For many, the relaxation of the rules covering outdoor activity has led to greater anxiety levels, as parks and recreation areas fill up unpredictably Mental Health Awareness Week this year focuses on kindness. One of the greatest acts of kindness is to allow friends and relatives to talk openly about their mental fragility.

As the energy and resolve that accompanied the start of the pandemic falters, the need for resilience has become clear. Justine Allain Chapman has produced an illustrated A-Z on the subject, which can be found here. Here is the entry for O:

I HAVE struggled to find a balance between being a responsible citizen aware of the issues our world is facing, and getting so overwhelmed by bad news and death tolls that my hope is eroded. Even though I limit the amount of time I listen to the news or look at a screen, and seek to give time to opening myself to what is life-giving, there are times when it’s just too sad, or I am upset and angry. I have learned that it is OK not to be OK. Indeed, not being OK is the reasonable, natural, and compassionate response to what is going on.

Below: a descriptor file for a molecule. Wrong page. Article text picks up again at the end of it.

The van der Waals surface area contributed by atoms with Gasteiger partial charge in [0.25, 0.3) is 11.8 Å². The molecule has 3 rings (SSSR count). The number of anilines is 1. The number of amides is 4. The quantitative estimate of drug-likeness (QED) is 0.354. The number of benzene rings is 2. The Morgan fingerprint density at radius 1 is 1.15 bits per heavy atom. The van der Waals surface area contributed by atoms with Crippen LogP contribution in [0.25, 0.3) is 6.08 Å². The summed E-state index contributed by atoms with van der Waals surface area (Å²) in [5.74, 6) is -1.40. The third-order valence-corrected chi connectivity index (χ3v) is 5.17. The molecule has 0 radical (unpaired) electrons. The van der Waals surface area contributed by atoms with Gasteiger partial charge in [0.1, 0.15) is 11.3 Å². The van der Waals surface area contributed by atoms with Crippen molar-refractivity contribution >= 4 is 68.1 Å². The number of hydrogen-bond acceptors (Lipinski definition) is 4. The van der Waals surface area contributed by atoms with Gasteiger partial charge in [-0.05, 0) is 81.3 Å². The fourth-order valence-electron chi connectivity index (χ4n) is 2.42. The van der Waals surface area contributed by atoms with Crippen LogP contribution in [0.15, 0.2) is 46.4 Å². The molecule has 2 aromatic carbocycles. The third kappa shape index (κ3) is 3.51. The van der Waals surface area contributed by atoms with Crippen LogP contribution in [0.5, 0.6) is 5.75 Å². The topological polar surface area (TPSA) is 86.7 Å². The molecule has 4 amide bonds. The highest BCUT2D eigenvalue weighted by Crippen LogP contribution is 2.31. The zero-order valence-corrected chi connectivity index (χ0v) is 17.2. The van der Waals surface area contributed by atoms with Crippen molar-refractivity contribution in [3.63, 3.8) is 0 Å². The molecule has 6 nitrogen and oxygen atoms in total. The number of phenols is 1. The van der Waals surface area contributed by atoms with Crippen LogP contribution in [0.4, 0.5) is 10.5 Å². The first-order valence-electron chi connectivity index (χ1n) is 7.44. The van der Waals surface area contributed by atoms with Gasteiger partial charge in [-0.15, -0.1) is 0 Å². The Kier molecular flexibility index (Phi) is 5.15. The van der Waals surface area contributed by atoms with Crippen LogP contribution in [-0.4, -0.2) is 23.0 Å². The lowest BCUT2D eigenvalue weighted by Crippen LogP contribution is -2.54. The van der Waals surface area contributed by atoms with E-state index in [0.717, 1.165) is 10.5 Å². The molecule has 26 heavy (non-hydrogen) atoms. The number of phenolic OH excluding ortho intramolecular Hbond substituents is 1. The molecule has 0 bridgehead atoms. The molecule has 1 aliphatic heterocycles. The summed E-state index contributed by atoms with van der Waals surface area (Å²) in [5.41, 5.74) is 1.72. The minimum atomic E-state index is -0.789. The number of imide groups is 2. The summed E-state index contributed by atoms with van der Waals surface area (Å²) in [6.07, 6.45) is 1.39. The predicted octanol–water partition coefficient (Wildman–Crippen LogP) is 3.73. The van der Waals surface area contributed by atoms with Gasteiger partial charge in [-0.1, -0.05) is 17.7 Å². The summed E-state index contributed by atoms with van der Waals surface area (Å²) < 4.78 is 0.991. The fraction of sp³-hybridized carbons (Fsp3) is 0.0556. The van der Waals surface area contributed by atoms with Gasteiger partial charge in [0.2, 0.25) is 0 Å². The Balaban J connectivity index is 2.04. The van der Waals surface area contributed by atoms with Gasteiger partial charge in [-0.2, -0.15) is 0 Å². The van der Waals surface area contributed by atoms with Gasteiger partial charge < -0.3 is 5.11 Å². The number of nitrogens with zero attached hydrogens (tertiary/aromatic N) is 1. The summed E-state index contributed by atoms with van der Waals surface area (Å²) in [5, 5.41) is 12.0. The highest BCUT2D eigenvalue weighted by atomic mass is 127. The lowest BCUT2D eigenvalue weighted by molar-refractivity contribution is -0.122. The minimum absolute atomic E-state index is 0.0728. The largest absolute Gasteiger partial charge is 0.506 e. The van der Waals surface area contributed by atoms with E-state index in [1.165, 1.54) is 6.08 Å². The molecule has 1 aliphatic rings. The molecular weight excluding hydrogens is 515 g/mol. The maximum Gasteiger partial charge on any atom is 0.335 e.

It can be difficult to say it, though. There’s a judgement call to be made regarding what and how much you reveal about yourself, and to whom. Society seems to say that you should always be happy, and that being sad or showing sadness is a sign of weakness. Being human involves the full range of emotional responses. Being resilient involves acknowledging what you’re having to cope with, what threatens you, as the first step to facing it and growing through the experience.

I am reminded of the prophet Elijah. He was capable, reliant on God, but otherwise pretty self-sufficient and successful. He’d challenged the false prophets of Baal, won the contest, and then had to flee from the evil Queen Jezebel. But then he wasn’t OK. Languishing in the desert, he feared for his life, felt his life was worthless, and wanted to die. Exhausted, he slept, and an angel visited him, fed him, and let him sleep (1 Kings 19).